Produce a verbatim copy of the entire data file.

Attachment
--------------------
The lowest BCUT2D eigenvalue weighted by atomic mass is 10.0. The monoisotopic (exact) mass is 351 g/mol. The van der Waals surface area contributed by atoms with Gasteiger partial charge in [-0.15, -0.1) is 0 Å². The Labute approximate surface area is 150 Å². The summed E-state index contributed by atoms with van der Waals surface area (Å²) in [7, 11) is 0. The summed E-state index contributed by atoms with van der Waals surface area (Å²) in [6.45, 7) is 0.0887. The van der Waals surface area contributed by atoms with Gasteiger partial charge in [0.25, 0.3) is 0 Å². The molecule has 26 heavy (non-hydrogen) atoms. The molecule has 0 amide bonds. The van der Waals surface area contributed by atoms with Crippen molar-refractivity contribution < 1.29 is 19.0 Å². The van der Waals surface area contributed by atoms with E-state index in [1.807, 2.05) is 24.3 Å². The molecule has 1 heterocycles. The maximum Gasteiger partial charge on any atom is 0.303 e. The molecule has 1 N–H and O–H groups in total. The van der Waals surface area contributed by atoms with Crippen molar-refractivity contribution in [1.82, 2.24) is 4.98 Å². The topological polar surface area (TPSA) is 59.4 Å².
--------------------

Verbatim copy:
The lowest BCUT2D eigenvalue weighted by atomic mass is 10.0. The monoisotopic (exact) mass is 351 g/mol. The van der Waals surface area contributed by atoms with Gasteiger partial charge in [-0.15, -0.1) is 0 Å². The Labute approximate surface area is 150 Å². The summed E-state index contributed by atoms with van der Waals surface area (Å²) in [7, 11) is 0. The summed E-state index contributed by atoms with van der Waals surface area (Å²) in [6.45, 7) is 0.0887. The van der Waals surface area contributed by atoms with Gasteiger partial charge in [0.25, 0.3) is 0 Å². The molecule has 26 heavy (non-hydrogen) atoms. The molecule has 0 amide bonds. The van der Waals surface area contributed by atoms with Crippen molar-refractivity contribution < 1.29 is 19.0 Å². The van der Waals surface area contributed by atoms with E-state index in [1.807, 2.05) is 24.3 Å². The molecule has 1 heterocycles. The maximum Gasteiger partial charge on any atom is 0.303 e. The molecule has 1 N–H and O–H groups in total. The van der Waals surface area contributed by atoms with Crippen molar-refractivity contribution in [1.82, 2.24) is 4.98 Å². The topological polar surface area (TPSA) is 59.4 Å².